What’s in a traditional English breakfast?

Photo of a traditional full English breakfast

Also called a “full English” or a “fry-up,” a traditional English breakfast is hot, hearty fare that will give you all the energy you need to make it through the day. Or at the very least make it to lunchtime.

So what exactly is in this breakfast? Well it varies from region to region, but the typical full English breakfast includes fried eggs, sausages, back bacon, mushrooms, tomatoes, baked beans, and hot buttered toast. It’s all washed down with buckets of hot tea.

Sometimes you’ll be offered a slice of black pudding, too. Even though black pudding is part of a traditional English breakfast, it’s automatically included anymore because it’s, well, kind of gross. I don’t want to ruin your appetite so I’ll just say that black pudding is not suitable for vegetarians.

If you are a vegetarian or vegan there are versions of a traditional English breakfast that you can have. Many restaurants offer a less meaty twist on the full English by substituting halloumi cheese for sausages and mashed avocado for bacon.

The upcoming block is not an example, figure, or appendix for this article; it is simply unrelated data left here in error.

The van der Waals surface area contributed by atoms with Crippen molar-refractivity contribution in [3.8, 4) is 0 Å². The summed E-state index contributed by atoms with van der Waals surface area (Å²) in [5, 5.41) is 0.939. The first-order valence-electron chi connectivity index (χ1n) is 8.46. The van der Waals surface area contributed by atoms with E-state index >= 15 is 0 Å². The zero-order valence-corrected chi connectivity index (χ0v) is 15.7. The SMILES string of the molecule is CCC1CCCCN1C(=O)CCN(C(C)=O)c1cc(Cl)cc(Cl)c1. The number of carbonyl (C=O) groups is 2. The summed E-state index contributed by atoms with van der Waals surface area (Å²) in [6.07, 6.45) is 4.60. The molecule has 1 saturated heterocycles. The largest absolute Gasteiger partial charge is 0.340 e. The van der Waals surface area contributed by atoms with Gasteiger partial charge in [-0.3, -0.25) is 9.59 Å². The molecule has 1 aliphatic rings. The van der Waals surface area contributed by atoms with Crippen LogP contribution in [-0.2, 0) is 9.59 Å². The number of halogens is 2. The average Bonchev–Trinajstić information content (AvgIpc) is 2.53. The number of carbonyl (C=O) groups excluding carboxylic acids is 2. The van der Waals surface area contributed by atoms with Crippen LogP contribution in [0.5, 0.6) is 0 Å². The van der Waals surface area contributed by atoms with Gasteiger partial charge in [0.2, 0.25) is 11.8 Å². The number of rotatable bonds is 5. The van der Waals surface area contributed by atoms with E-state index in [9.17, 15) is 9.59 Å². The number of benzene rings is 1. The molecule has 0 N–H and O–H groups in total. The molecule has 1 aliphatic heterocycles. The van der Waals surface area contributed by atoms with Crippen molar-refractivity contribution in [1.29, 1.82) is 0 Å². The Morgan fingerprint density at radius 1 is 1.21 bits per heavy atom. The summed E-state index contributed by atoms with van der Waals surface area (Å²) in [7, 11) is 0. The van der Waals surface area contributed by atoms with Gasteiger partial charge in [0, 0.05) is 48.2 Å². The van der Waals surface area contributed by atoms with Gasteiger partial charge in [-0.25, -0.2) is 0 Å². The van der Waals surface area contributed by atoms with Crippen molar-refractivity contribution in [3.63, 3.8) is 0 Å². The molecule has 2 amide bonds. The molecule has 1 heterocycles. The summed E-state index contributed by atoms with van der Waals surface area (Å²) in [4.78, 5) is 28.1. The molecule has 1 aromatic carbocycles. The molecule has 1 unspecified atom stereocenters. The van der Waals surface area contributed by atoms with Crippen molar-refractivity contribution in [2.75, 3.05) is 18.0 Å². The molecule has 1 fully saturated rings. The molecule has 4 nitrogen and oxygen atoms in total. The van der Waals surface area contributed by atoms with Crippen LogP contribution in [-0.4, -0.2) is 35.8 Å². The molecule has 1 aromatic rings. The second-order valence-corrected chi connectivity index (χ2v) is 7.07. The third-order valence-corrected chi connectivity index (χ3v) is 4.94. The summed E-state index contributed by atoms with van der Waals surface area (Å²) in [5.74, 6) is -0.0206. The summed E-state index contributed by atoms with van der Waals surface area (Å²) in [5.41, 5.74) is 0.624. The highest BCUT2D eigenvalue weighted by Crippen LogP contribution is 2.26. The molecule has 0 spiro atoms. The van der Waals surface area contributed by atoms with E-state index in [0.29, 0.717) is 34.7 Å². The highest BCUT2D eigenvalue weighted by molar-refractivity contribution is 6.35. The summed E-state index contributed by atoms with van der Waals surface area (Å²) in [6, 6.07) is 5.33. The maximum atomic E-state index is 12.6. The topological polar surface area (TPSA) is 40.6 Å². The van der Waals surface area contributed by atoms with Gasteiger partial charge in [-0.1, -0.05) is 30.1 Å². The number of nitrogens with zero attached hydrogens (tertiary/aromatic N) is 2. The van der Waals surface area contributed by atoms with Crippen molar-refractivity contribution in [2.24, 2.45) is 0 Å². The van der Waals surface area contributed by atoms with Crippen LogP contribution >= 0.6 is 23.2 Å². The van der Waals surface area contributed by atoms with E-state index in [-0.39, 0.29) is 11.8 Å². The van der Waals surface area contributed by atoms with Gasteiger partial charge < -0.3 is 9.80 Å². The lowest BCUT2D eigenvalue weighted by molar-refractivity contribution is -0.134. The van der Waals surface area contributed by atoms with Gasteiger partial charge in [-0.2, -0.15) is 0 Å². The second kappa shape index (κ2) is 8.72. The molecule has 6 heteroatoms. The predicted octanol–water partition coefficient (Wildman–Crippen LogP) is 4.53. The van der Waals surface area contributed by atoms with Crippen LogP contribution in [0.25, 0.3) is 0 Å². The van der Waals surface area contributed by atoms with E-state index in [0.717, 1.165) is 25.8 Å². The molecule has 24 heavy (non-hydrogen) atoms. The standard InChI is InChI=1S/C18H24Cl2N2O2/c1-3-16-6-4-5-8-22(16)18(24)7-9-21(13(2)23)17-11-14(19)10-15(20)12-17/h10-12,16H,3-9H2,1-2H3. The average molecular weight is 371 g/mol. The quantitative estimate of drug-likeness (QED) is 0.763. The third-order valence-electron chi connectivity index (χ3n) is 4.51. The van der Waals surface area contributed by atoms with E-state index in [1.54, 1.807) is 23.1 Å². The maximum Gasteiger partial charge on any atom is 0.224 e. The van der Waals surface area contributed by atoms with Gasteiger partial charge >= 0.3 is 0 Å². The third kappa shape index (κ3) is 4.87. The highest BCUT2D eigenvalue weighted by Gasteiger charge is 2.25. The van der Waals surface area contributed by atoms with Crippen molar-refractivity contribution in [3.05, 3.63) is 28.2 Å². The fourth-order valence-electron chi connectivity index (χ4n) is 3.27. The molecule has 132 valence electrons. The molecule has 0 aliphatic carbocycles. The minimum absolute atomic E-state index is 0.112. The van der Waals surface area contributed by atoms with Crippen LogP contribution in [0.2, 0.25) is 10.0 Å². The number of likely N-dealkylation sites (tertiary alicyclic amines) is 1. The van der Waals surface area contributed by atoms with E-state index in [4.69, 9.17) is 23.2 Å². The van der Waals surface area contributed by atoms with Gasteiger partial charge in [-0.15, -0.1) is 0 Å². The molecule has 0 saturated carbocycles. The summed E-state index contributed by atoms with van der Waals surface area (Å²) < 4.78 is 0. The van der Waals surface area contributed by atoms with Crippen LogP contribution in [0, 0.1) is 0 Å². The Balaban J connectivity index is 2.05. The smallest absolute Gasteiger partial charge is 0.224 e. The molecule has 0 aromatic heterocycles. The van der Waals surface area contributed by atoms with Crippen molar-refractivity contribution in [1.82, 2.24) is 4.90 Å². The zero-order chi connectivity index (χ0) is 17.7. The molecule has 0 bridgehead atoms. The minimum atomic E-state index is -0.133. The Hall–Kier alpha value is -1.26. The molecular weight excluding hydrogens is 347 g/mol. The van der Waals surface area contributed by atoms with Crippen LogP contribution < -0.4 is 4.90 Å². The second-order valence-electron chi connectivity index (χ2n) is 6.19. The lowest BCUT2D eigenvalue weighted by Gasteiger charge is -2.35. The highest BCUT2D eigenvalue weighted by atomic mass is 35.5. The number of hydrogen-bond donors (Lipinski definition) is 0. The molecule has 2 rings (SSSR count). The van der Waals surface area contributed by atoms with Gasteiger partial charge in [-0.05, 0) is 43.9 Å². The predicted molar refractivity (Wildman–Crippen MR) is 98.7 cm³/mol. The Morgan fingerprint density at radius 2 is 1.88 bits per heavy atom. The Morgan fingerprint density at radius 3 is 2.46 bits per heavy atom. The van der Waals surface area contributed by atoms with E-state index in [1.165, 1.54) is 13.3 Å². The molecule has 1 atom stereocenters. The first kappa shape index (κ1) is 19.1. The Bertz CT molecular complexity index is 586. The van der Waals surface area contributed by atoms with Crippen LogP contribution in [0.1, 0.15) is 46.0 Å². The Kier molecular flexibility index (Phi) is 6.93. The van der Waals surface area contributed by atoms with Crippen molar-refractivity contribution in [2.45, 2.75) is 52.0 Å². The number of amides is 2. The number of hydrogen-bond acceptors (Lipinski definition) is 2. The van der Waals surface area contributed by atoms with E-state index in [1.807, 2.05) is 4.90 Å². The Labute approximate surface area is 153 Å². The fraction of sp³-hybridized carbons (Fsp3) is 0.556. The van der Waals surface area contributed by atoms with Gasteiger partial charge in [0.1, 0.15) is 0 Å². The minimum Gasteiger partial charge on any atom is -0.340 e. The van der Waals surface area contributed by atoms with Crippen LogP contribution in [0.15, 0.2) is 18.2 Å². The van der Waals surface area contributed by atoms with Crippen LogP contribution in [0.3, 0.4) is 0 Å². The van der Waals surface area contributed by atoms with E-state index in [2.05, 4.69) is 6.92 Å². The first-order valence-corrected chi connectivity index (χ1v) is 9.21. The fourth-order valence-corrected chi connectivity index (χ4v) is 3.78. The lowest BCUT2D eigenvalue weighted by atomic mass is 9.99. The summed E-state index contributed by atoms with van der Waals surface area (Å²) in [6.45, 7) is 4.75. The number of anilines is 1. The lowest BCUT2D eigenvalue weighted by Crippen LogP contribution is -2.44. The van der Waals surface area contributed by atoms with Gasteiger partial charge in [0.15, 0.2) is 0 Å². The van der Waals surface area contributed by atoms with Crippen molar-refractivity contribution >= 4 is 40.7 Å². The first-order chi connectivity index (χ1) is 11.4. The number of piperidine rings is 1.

In these modern times you may also be offered items such as hash browns or even chunky chips. None of these items are very traditional but really, who doesn’t love chips for breakfast?

Is the traditional breakfast the same everywhere in the UK?

Heavens, no. There are lots of regional variations on this classic dish.

A full Scottish breakfast, for example, has a “tattie” (potato) scone and perhaps a slice of haggis. In Cornwall, you might see a type of sausage called “hog’s pudding” and potato cakes. The Welsh variation probably looks the most different: it has cockles and a seaweed-based dish called laverbread. In Ulster, you might get your breakfast with a slice of Irish soda bread.

No matter where you’re eating, though, one thing you’re guaranteed is a delicious and very filling meal.

If you have a question for our resident Brit drop us an email at askabrit@greatbritishmag.co.uk.